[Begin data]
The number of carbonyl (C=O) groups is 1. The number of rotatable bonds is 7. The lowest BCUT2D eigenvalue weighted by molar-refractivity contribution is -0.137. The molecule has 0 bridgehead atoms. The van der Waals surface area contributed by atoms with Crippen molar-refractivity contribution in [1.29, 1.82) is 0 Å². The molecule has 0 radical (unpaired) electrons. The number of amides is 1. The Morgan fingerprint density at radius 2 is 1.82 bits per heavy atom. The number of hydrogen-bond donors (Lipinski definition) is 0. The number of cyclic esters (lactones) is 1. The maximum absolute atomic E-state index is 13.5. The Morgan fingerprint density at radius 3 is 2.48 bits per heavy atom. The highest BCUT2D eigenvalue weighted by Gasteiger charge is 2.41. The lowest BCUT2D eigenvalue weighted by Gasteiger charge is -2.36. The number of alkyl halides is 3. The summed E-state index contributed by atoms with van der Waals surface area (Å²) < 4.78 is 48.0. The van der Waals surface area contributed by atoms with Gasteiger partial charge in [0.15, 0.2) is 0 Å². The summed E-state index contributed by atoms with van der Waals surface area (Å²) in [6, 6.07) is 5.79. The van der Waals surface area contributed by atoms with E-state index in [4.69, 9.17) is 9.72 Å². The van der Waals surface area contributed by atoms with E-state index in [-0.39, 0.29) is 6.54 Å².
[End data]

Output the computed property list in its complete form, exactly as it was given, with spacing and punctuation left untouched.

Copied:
The number of carbonyl (C=O) groups is 1. The number of rotatable bonds is 7. The lowest BCUT2D eigenvalue weighted by molar-refractivity contribution is -0.137. The molecule has 0 bridgehead atoms. The van der Waals surface area contributed by atoms with Crippen molar-refractivity contribution in [1.29, 1.82) is 0 Å². The molecule has 0 radical (unpaired) electrons. The number of amides is 1. The Morgan fingerprint density at radius 2 is 1.82 bits per heavy atom. The number of hydrogen-bond donors (Lipinski definition) is 0. The number of cyclic esters (lactones) is 1. The maximum absolute atomic E-state index is 13.5. The Morgan fingerprint density at radius 3 is 2.48 bits per heavy atom. The highest BCUT2D eigenvalue weighted by Gasteiger charge is 2.41. The lowest BCUT2D eigenvalue weighted by Gasteiger charge is -2.36. The number of alkyl halides is 3. The summed E-state index contributed by atoms with van der Waals surface area (Å²) < 4.78 is 48.0. The van der Waals surface area contributed by atoms with Gasteiger partial charge in [0.15, 0.2) is 0 Å². The summed E-state index contributed by atoms with van der Waals surface area (Å²) in [6, 6.07) is 5.79. The van der Waals surface area contributed by atoms with E-state index in [4.69, 9.17) is 9.72 Å². The van der Waals surface area contributed by atoms with E-state index in [-0.39, 0.29) is 6.54 Å².